The concepts keep on coming, today with veggie games fresh from the kitchen cutting board to our makeshift mockup machine. First up, a high-scoring game of SpellPeppers, where bell peppers get the letter-drop treatment. No special rules or scoring this time, though one color (pick purple?) may end up being worth more when we’re through. We may also turn up the letter difficulty to keep scores reasonable.
Another fine mesh
One thing we can say about this kind of webby pattern (lots of triangles, etc.) is, the number of permutations of potential words to check really skyrockets, requiring a faster checking algorithm. The same thing happened previously with Spellonious. For its part, Blu Yonder’s 504 point effort with 154 words was instantaneous upon tapping the switch icon (second from right at top after finishing a game).
Cooking the books
For the second set, knobby ginger root lends itself well to a nice type of pattern we call Ginger Trail. As with the peppers, green lines help show which letter areas are connected. For both veggie games, we go off-road to hunt down some savory faux-cabulary. These are words that didn’t make the scoring cut, but which we sliced and diced anyway and cooked up meanings for that might fit in a pinch.
We actually goofed on the setup for Ginger Trail here. At the lower left of our 259-point game, connections between the E and an S, and between the I and an S, really shouldn’t be connections. These games are one-off minimalist prototypes of potential future in-app-purchase options, perhaps as parts of add-on packs, so they’re sketches in progress. Besides that type, we also have other variations we hope to add to the app proper as regular updates at no extra cost.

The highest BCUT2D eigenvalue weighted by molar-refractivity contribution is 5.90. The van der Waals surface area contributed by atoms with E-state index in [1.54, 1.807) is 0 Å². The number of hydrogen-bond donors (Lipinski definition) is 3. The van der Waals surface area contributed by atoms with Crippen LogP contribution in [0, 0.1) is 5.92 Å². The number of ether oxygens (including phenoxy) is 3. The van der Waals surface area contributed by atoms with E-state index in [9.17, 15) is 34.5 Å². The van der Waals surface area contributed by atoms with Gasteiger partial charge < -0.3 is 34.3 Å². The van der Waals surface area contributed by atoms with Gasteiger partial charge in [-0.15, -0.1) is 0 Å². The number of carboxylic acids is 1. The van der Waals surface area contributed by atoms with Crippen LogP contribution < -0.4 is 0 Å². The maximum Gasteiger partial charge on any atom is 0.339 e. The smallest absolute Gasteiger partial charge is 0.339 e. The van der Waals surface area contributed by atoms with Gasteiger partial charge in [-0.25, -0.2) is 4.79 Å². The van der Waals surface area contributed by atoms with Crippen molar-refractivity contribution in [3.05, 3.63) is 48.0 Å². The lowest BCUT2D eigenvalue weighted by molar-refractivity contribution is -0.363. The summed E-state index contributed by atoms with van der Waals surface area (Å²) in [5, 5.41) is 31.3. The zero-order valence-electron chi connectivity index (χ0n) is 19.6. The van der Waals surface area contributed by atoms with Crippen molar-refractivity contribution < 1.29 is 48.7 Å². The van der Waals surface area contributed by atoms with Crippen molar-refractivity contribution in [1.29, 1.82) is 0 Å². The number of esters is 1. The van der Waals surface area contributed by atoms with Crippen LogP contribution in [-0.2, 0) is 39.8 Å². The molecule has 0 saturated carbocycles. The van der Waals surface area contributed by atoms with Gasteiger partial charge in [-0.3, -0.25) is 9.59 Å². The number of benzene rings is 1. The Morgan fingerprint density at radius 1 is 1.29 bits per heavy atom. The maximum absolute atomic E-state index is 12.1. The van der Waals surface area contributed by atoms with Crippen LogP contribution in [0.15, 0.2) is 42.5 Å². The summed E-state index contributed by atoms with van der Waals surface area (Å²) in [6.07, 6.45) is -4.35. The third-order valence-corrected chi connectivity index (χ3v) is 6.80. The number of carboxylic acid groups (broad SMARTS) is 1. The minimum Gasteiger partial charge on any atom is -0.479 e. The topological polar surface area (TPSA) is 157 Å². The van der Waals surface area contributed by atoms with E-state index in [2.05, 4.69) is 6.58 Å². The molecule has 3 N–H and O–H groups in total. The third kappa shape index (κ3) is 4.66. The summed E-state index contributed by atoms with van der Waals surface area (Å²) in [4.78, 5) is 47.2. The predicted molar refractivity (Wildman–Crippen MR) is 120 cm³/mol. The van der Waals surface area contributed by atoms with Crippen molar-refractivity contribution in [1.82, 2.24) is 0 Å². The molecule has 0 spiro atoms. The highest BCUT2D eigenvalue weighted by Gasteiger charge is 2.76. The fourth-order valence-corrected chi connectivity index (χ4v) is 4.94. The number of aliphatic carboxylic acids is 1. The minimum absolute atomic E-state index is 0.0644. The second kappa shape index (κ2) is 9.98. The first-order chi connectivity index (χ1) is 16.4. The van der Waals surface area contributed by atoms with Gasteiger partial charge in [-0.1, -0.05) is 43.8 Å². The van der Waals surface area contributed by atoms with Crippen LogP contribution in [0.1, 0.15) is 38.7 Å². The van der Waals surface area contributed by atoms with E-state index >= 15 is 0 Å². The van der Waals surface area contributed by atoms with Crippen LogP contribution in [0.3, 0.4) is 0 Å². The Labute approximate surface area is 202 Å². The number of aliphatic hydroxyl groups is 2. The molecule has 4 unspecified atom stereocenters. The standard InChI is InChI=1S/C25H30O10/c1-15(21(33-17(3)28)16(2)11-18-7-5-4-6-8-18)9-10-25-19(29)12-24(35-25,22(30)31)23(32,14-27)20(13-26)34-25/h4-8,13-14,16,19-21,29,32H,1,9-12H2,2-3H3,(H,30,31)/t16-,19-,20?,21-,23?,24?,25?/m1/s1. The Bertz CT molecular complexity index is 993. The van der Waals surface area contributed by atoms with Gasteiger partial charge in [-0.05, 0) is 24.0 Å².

Aloverse: Having a fear or dislike of small talk.
Velba: A smooth sauce of black raspberries spread on thin toast.
Scenoric: (Of a travel spot) Historic as well as scenic.
Blovose: Bloviating and verbose. Not like this batch of definitions: The blovose are anything but aloverse.
Crastle: A small castle or fort built into a steep or remote, craggy cliff or peak.
Soregon: An ointment of natural oils and native plants traditionally used for pain relief by U.S. Pacific Northwest outdoorspeople: Rub some on and the sore is gone. (commercial copy)
Acrost: A complicated pommel horse maneuver requiring exceptional wrist strength and agility.
Bivnog: A pungent seasonal drink originally made from dandelions, apple vinegar and rainwater or condensation collected from campsite leaves.
Warning: some readers may find sweets below irresistible
Frissets: Twisted fried dough buttered and rolled in cinnamon sugar, nutmeg, allspice, mace and cloves.
Saleric: Related to maintaining good physical health.
Firate: Fumingly angry.
Sicumine: (Of animals) Given to chasing other animals or people perceived as threats.
Ersane: Formerly mysterious or unknown but now understood: Zebra stripes seem to be joining the world of the ersane. Is yawning next?
Anesic: Not responding to painkillers or medicine: Either this soregon has gone off or I’m anesic.
Fenaster: To perforate or make holes in; To deceive or bamboozle.
Ecrets: Flaky, bite-size chocolate-filled cornet desserts: The saleric effects of ecrets and frissets have never been closely examined. This is probably all for the best.